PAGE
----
I know folks who subscribe to hundreds of feeds, and pundits who subscribe to thousands. It makes me think of people who go to bookstores and look at the spines on the shelves and read the occasional dust jacket blurb or book review. I suppose it's a great way to for them to make sure they always have something to say at a dinner party or on their own social network, but I don't see the point.


Anonymous said...


You aren't making any sense. You clearly are in favor of technology that makes it easier for people to consume content - hence your use of a multi-hundred page website and a blog. So why would you deny people the opportunity to consume your content through a feed (which is how I do it)? You have nothing to lose except making the lives of your readers more difficult. Scratching my head here.


Morris Rosenthal said...


What, do you look at the feed once a week? I posted this three days ago.

I had a long talk with my social media expert last night who assured me that almost nobody sets their feed readers up for full feeds, they only get the headlines (titles) and either click through or not. So either the two of you are in the minority, or he's wrong.

But more important, and you know this from our long correspondence on the issue, is that blogging is a waste of time. If I had made a tenth of the posts I've made, I'd draw essentially the same traffic. It's true the feed exists for regular readers, but if I'm ever going to wean myself of blogging to do much more useful things, I have to start somewhere.

Maybe I'll take the summer off.


Anonymous said...

You are blogging. The question of whether or not you SHOULD blog is a different story. If you are blogging (which you are), then you have to evaluate yourself as a blogger. If you are going to quit blogging, then this isn't really a discussion about feeds at all. By the way, I would find it just as valuable if you only posted to your blog once every month or to. It is not an all or nothing thing. Rather see one post a month than have you quit entirely. No big deal.

Maybe you aren't aware of how feeds help people. The whole point of a feed is to consolidate content. Instead of visiting websites, I can read their content through my email inbox. I have my feeds all consolidated into one daily email that arrives at about 11pm. In the email is the text of all recent RSS content. Not just blog posts. I also have some favorite e-bay searches come up to show me a new item I've been waiting for. I just read through the email and read all the content right there, no clicking necessary. I like your blog enough to click if I had to, but that would just make my life more difficult. Not a whole lot more difficult, but it would defeat the point of the feed.

Additionally, about 1/2 the time, I'm reading this email on my i-phone. It is very easy to read text emails on the iphone. Conversely, to click through to a link is a pain. My cellular data network is slow and I have to wait for the page to load, then maximize it to read. Would much rather just read text emails on the iphone. The reason I do i-phone reading is that often times, I am in the mood to read when I am away from my computer - this can be a dozen different circumstances.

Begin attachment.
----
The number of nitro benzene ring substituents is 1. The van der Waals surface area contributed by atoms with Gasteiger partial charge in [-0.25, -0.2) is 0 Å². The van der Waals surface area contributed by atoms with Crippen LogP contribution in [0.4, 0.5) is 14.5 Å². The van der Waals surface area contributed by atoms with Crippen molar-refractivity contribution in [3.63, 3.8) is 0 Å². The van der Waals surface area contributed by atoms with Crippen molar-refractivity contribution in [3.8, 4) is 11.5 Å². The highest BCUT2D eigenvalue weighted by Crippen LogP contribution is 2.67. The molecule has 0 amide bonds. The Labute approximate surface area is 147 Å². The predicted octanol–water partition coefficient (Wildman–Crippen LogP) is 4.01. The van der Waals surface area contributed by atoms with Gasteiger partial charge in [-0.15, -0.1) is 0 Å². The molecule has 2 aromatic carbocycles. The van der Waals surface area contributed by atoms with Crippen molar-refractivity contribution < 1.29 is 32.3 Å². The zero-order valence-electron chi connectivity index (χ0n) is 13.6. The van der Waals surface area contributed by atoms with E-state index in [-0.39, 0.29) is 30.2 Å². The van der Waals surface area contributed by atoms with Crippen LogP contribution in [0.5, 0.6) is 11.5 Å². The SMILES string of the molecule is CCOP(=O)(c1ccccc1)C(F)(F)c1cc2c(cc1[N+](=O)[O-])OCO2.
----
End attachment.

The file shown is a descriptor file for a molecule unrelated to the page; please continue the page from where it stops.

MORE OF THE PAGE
I would say that the non-feed users are not affected by anything you do with your feed. They never see it. The feed users are affected. None of them mind the full text, but some do mind the abbreviated version. So that is an easy logic problem.

Finally, I take issue with your evaluation that you don't care about your readers who only "scan" your blog posts once a week. What, are you the reading police? There are many different reading styles and purposes. Sometimes I scan your post and find it irrelevant and boring, other times I re-read a post you wrote 10 times, take notes, and think about it obsessively for a month following - and in these cases it usually has vast impact on how I run my business. Who are you to tell me when and how I "should" read or how valuable I am as a reader of yours.

Anyway, just some thoughts on the feed issue.


Morris Rosenthal said...


It's not you, it's me:-)

Seriously, if I was worried about people having something else to skim through in their mailbox, I'd have a subscription newsletter rather than a blog.

I also think you missed the very start of the post, where I explained that the 7,000 or so feed accesses I get on a bad day eat more dandwidth than the rest of my pages put together, which I simply find offensive. I suppose I could try to force caching, but I'd have to hassle my host for thatm which I'd rather not do. I don't have 7,000 subscribers, probably 150 or 200, but some of them (or some bots) beat the heck out of the feed.

On the reading police issue, I certainly am, at least for my site. You might be forgetting that "this feed is a free service of Foner Books". I hope you haven't been buying multiple copies of my books and burning them just for the sake of sending money my way. So I'm not out to please anybody here, other than myself.


Barbara Frank said...


I'd be disappointed if you took the summer off, as I find most of your posts to be quite thought-provoking. But I certainly understand why you might want to do so.

I take occasional breaks from my blog, and don't see a big drop in book sales.....which makes me wonder why I'm posting as often as I do. But I do enjoy getting to "know" those who visit my site, and would miss them if I stopped blogging. Also, I see my work as a ministry to those with less homeschooling experience than I have, and enjoy answering their questions.

Guess it's a female thing, as my husband thinks I blog too much and need to buckle down on the next book. And he's probably right.

Enjoy your summer, blogging or not!

Morris Rosenthal said...


Thank you for the kind words.

I just rented someshared office space for the summer (super cheap) just to see if a change in space will do me some good.

I'm big on the ministry thing myself, but I increasingly see the mission as convincing people to publish online, as opposed talking about the mechanics of self publishing.

The sad truth is that most self publishers only absorb the how-to parts and ignore he how-not-to parts, to the point I'm almost afraid to write anything positive about the business. If writers can't get readers online, they aren't likely to expand their readership by spending money publishing a book.